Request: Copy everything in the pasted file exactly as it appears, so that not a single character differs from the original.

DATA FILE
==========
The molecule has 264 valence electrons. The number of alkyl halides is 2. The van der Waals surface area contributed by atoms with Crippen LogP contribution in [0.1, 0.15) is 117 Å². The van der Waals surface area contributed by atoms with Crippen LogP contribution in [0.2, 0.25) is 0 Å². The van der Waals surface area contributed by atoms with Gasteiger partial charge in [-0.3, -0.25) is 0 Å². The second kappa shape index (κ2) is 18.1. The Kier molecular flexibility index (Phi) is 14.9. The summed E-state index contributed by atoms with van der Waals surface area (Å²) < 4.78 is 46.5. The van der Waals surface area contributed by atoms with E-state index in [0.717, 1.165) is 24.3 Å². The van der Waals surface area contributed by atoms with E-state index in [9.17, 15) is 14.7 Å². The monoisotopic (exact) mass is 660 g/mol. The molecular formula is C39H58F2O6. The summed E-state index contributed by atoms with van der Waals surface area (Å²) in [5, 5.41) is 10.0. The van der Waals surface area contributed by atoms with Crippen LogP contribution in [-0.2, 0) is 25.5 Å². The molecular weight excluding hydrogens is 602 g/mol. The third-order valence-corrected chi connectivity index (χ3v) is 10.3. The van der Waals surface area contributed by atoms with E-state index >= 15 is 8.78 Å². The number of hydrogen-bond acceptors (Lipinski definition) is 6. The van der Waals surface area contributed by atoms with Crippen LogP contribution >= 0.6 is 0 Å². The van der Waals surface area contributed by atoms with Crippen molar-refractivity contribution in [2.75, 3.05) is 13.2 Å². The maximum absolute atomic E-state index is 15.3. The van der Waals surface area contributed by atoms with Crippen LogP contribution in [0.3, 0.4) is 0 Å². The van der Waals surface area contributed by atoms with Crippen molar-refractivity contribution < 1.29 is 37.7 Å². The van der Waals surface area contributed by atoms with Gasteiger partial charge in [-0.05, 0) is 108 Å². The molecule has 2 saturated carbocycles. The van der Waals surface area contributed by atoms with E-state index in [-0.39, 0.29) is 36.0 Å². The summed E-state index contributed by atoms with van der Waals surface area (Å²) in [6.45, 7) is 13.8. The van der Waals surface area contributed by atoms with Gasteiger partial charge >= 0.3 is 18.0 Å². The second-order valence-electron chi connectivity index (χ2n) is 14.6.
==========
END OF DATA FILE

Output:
The molecule has 264 valence electrons. The number of alkyl halides is 2. The van der Waals surface area contributed by atoms with Crippen LogP contribution in [0.1, 0.15) is 117 Å². The van der Waals surface area contributed by atoms with Crippen LogP contribution in [0.2, 0.25) is 0 Å². The van der Waals surface area contributed by atoms with Gasteiger partial charge in [-0.3, -0.25) is 0 Å². The second kappa shape index (κ2) is 18.1. The Kier molecular flexibility index (Phi) is 14.9. The summed E-state index contributed by atoms with van der Waals surface area (Å²) < 4.78 is 46.5. The van der Waals surface area contributed by atoms with E-state index in [0.717, 1.165) is 24.3 Å². The van der Waals surface area contributed by atoms with E-state index in [9.17, 15) is 14.7 Å². The monoisotopic (exact) mass is 660 g/mol. The molecular formula is C39H58F2O6. The summed E-state index contributed by atoms with van der Waals surface area (Å²) in [5, 5.41) is 10.0. The van der Waals surface area contributed by atoms with Crippen LogP contribution in [-0.2, 0) is 25.5 Å². The molecular weight excluding hydrogens is 602 g/mol. The third-order valence-corrected chi connectivity index (χ3v) is 10.3. The van der Waals surface area contributed by atoms with E-state index >= 15 is 8.78 Å². The number of hydrogen-bond acceptors (Lipinski definition) is 6. The van der Waals surface area contributed by atoms with Crippen LogP contribution >= 0.6 is 0 Å². The van der Waals surface area contributed by atoms with Crippen molar-refractivity contribution in [2.75, 3.05) is 13.2 Å². The maximum absolute atomic E-state index is 15.3. The van der Waals surface area contributed by atoms with Crippen LogP contribution in [0.3, 0.4) is 0 Å². The van der Waals surface area contributed by atoms with Crippen molar-refractivity contribution < 1.29 is 37.7 Å². The van der Waals surface area contributed by atoms with Gasteiger partial charge in [-0.05, 0) is 108 Å². The molecule has 2 saturated carbocycles. The van der Waals surface area contributed by atoms with E-state index in [-0.39, 0.29) is 36.0 Å². The summed E-state index contributed by atoms with van der Waals surface area (Å²) in [6.45, 7) is 13.8. The van der Waals surface area contributed by atoms with Gasteiger partial charge >= 0.3 is 18.0 Å². The second-order valence-electron chi connectivity index (χ2n) is 14.6.